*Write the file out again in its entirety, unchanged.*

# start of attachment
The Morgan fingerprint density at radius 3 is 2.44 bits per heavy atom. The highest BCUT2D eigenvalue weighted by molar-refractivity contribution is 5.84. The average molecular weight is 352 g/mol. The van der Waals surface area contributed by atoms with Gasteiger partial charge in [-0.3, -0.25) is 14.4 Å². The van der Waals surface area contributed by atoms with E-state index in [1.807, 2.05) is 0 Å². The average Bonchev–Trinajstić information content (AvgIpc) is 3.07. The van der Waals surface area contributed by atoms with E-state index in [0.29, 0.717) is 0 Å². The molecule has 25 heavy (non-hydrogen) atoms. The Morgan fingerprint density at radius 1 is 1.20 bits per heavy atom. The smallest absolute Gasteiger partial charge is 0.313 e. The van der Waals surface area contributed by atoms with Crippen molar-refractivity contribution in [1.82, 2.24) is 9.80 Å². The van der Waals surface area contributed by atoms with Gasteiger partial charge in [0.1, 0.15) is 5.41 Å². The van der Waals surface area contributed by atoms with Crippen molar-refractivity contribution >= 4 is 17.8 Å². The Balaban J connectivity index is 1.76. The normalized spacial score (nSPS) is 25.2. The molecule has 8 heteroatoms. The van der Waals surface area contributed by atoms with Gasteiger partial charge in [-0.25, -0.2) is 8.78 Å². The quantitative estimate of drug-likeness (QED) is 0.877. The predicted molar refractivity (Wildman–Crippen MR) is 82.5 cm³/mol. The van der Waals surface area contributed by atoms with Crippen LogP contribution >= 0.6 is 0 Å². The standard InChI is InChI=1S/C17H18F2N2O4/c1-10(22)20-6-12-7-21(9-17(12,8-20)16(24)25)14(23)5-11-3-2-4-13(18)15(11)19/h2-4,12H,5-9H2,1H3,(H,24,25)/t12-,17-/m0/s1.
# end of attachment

The Morgan fingerprint density at radius 3 is 2.44 bits per heavy atom. The highest BCUT2D eigenvalue weighted by molar-refractivity contribution is 5.84. The average molecular weight is 352 g/mol. The van der Waals surface area contributed by atoms with Gasteiger partial charge in [-0.3, -0.25) is 14.4 Å². The van der Waals surface area contributed by atoms with E-state index in [1.807, 2.05) is 0 Å². The average Bonchev–Trinajstić information content (AvgIpc) is 3.07. The van der Waals surface area contributed by atoms with E-state index in [0.29, 0.717) is 0 Å². The molecule has 25 heavy (non-hydrogen) atoms. The Morgan fingerprint density at radius 1 is 1.20 bits per heavy atom. The smallest absolute Gasteiger partial charge is 0.313 e. The van der Waals surface area contributed by atoms with Crippen molar-refractivity contribution in [1.82, 2.24) is 9.80 Å². The van der Waals surface area contributed by atoms with Gasteiger partial charge in [0.1, 0.15) is 5.41 Å². The van der Waals surface area contributed by atoms with Crippen molar-refractivity contribution >= 4 is 17.8 Å². The Balaban J connectivity index is 1.76. The normalized spacial score (nSPS) is 25.2. The molecule has 8 heteroatoms. The van der Waals surface area contributed by atoms with Gasteiger partial charge in [-0.25, -0.2) is 8.78 Å². The quantitative estimate of drug-likeness (QED) is 0.877. The predicted molar refractivity (Wildman–Crippen MR) is 82.5 cm³/mol. The van der Waals surface area contributed by atoms with Crippen LogP contribution >= 0.6 is 0 Å². The standard InChI is InChI=1S/C17H18F2N2O4/c1-10(22)20-6-12-7-21(9-17(12,8-20)16(24)25)14(23)5-11-3-2-4-13(18)15(11)19/h2-4,12H,5-9H2,1H3,(H,24,25)/t12-,17-/m0/s1.